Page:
The attack of the giant superimposed mutant grasshoppers
Lawrance M. Bernabo | The Zenith City, Duluth, Minnesota | 05/16/2003
(4 out of 5 stars)

"There is a level on which you have to admire the sheer audacity, not to mention the budgetary value, of putting grasshoppers on postcards of Chicago landmarks and filming them as images of giant mutant grasshoppers attacking the Windy City. Certainly there is no more enduring image in the cinematic career of Bert I. "B.I.G." Gordon, the shlockmeister who directed "The Amazing Colossal Man," "The Food of the Gods," "Empire of the Ants," and even lesser efforts. If you can name another B-movie as noteworthy for superimposed monsters, then you go right ahead and knock yourself out.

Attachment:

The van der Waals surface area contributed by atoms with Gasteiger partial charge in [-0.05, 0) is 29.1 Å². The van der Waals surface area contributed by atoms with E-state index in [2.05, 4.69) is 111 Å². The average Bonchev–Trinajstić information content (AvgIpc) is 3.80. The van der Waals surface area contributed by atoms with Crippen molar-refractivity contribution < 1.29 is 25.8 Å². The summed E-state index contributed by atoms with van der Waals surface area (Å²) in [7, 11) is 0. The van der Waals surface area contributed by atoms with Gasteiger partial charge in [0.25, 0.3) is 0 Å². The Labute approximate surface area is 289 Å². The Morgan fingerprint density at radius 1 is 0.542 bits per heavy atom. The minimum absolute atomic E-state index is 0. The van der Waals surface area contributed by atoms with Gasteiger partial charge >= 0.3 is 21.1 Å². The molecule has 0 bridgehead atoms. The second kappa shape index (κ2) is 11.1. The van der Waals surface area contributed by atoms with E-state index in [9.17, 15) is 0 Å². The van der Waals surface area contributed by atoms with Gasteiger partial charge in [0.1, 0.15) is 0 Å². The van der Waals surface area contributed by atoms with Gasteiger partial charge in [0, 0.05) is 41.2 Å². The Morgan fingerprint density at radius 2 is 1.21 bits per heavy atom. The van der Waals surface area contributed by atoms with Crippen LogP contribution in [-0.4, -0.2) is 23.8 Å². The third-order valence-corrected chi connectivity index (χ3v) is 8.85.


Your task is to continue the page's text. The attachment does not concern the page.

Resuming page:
The plot is standard B-movie fare. A couple of wacky teenagers are out in the lovers' lane of a small town in central Illinois when the chirping of the insects gets a tad louder and then there is screaming and stuff. The state police discover not only the wrecked and bloody car, but the fact that the nearby town of Ludlow has been completely destroyed and there are no bodies. The next thing we know intrepid girl reporter Audrey Ames (Peggy Castle) is hot on the story about giant mutant grasshoppers courtesy of an Illinois State experimental farm. This is where Dr. Ed Wainwright (Peter Graves) has been experimenting with the use of radiation to grow giant tomatoes the size of basketballs and thereby feeding the world. The good doctor tells the reporter that things have going pretty well except for the fact that his partner Dr. Frank Johnson (Than Wyenn) is now deaf and mute because of accidental exposure to the radiation and that grasshoppers have been eating the tomatoes.